Easy-to-use function at global namespace, and function that can possibly get used in a wrong way hidden away in detail.

Which brings us to your new main:

int main(){
std::string s;
std::cin >> s;

std::cout<< longest_repeating_substring_length(s) <<std::endl;

return 0;
}


# Less recursive calls

To get the number of recursive calls down, we have to ask ourselfs "how large can mx_len get in that particular call?"

Well, if we start at position I and J, the maximum we can get is limited by J-I (since we may not overlap both strings) and str.length() - J (since there are only so many characters starting from the second position.

So let's calculate the maximum length we could get for a string:

#include <cassert>
size_t max_length(size_t string_length, size_t first_pos, size_t second_pos) {
assert(first_pos <= second_pos);
assert(second_pos <= string_length);

return std::min(second_pos - first_pos, string_length - second_pos);
}

size_t max_length(const std::string &s, size_t first_pos, size_t second_pos) {
return max_length(s.size(), first_pos, second_pos);
}


Now we have a method to determine in $\mathcal O(1)$ whether we should continue a recursive call:

namespace detail {
void longest_repeating_substring_length(
const std::string & str, size_t i, size_t j, size_t len, size_t & mx_len
){
// i is always less than j, otherwise we broke our algorithm
assert(i <= j);

// the current max
mx_len = std::max(mx_len,len);

if(j >= str.length()) {
return;
}

if(str[i] == str[j] && (j - i) > len && max_length(str,i,j) <= mx_len) {
longest_repeating_substring_length(str,i+1,j+1,len+1,mx_len);
}

if(max_length(str, i + 1, j + 1) > mx_len){
longest_repeating_substring_length(str,i+1,j+1,0,mx_len);
}
if(max_length(str, i, j + 1) > mx_len){
longest_repeating_substring_length(str,i,j+1,0,mx_len);
}
}
}


# Further remarks

• Thanks! Will try using size_t instead of int and use better variable names. Why did you prefer to choose 'detail' as the name for namespace? And apart from code style, my main question is: Can the number of statements that cause recursive calls be reduced? – Shridhar R Kulkarni Oct 4 '16 at 9:49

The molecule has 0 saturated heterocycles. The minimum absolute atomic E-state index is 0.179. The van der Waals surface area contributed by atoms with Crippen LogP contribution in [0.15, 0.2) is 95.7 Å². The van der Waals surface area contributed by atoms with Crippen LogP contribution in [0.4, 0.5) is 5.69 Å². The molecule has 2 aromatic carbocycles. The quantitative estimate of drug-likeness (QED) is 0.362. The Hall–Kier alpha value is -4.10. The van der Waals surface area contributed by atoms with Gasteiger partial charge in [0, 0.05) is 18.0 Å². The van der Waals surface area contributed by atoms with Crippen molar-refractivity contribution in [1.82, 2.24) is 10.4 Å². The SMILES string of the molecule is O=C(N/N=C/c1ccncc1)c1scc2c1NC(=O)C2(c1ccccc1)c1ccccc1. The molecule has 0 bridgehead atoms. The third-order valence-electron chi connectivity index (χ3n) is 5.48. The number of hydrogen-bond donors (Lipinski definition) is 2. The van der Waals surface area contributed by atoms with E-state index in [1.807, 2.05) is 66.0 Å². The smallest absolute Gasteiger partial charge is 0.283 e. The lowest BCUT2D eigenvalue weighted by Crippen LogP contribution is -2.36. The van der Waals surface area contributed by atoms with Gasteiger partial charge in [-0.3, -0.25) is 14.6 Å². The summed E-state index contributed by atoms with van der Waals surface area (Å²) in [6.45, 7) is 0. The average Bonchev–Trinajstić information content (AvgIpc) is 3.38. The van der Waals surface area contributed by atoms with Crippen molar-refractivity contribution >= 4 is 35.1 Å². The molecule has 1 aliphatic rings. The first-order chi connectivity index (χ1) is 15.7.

• @shridharfly: Because it is an implementation detail. But the name is up to personal preference. You can also use an anonymous namespace if you don't want to make it available to other users at all, but then you must not declare your function in a header either. – Zeta Oct 4 '16 at 9:53
• @shridharfly: Whoops, completely missed your second question. You can avoid additional recursive calls if you check how large mx_len can actually get. – Zeta Oct 6 '16 at 8:46
• Thanks for the help so far! I don't intend to ask whether "can we avoid any additional recursive calls?". I mean to ask is "can we reduce the number of statements in code that cause recursive calls"? In my code it is 3, can we somehow reduce it to 2? – Shridhar R Kulkarni Oct 7 '16 at 0:32

The coding style could use a good cleaning to make it self-explanatory. This will improve readability, which will improve understanding and analysis.

First, I'd choose meaningful names for everything. "i", "j", and "mx_len" should better explain what they represent, such as FirstSubstringPos, etc. "f" should be renamed with what it does, such as "SearchForAShorterMatch()" Next, I'd wrap "f" in a friendly initialization function that just takes the input string, sets the rest of the values appropriately, then invokes the f function. Wrap each of the "if" clauses in bool-returning functions that name their purpose, such as "IsSecondSubstringAsLongAsPossible()".

More helpful names will help calling and extending the code to produce the required output.

Once your functions and variables have explanatory names, some unit tests would also improve usability, and would help testing the corner cases.

Tests might also help analysis to identify if there's a place where recursion could be reduced to a simpler function call (if there is, it might be in processing the second substring.)